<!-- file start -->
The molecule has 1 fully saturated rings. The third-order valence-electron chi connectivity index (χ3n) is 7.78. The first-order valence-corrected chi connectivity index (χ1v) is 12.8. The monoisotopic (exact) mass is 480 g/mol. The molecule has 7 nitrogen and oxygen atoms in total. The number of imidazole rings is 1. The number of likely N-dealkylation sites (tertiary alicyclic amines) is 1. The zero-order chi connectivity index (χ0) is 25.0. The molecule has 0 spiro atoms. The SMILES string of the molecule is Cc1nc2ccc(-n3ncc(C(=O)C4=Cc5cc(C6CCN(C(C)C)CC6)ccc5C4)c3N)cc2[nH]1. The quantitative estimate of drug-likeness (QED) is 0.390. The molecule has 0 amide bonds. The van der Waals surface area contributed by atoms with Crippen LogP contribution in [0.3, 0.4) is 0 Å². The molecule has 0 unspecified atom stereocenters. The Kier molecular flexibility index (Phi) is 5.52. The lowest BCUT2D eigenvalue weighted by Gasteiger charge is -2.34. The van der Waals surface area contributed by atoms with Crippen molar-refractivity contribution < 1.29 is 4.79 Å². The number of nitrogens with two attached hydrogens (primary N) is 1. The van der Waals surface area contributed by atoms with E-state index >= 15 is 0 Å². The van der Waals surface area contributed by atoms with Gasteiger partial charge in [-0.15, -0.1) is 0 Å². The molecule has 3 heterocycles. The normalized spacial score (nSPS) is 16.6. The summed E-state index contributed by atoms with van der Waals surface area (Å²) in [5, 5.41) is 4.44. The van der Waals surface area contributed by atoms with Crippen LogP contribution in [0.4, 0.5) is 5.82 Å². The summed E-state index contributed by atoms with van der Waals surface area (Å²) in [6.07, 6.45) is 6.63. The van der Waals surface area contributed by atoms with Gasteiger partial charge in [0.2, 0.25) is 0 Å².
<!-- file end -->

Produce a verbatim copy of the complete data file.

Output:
The molecule has 1 fully saturated rings. The third-order valence-electron chi connectivity index (χ3n) is 7.78. The first-order valence-corrected chi connectivity index (χ1v) is 12.8. The monoisotopic (exact) mass is 480 g/mol. The molecule has 7 nitrogen and oxygen atoms in total. The number of imidazole rings is 1. The number of likely N-dealkylation sites (tertiary alicyclic amines) is 1. The zero-order chi connectivity index (χ0) is 25.0. The molecule has 0 spiro atoms. The SMILES string of the molecule is Cc1nc2ccc(-n3ncc(C(=O)C4=Cc5cc(C6CCN(C(C)C)CC6)ccc5C4)c3N)cc2[nH]1. The quantitative estimate of drug-likeness (QED) is 0.390. The molecule has 0 amide bonds. The van der Waals surface area contributed by atoms with Crippen LogP contribution in [0.3, 0.4) is 0 Å². The molecule has 0 unspecified atom stereocenters. The Kier molecular flexibility index (Phi) is 5.52. The lowest BCUT2D eigenvalue weighted by Gasteiger charge is -2.34. The van der Waals surface area contributed by atoms with Crippen molar-refractivity contribution < 1.29 is 4.79 Å². The number of nitrogens with two attached hydrogens (primary N) is 1. The van der Waals surface area contributed by atoms with E-state index >= 15 is 0 Å². The van der Waals surface area contributed by atoms with Gasteiger partial charge in [-0.15, -0.1) is 0 Å². The molecule has 3 heterocycles. The normalized spacial score (nSPS) is 16.6. The summed E-state index contributed by atoms with van der Waals surface area (Å²) in [5, 5.41) is 4.44. The van der Waals surface area contributed by atoms with Crippen LogP contribution in [0.4, 0.5) is 5.82 Å². The summed E-state index contributed by atoms with van der Waals surface area (Å²) in [6.07, 6.45) is 6.63. The van der Waals surface area contributed by atoms with Gasteiger partial charge in [0.2, 0.25) is 0 Å².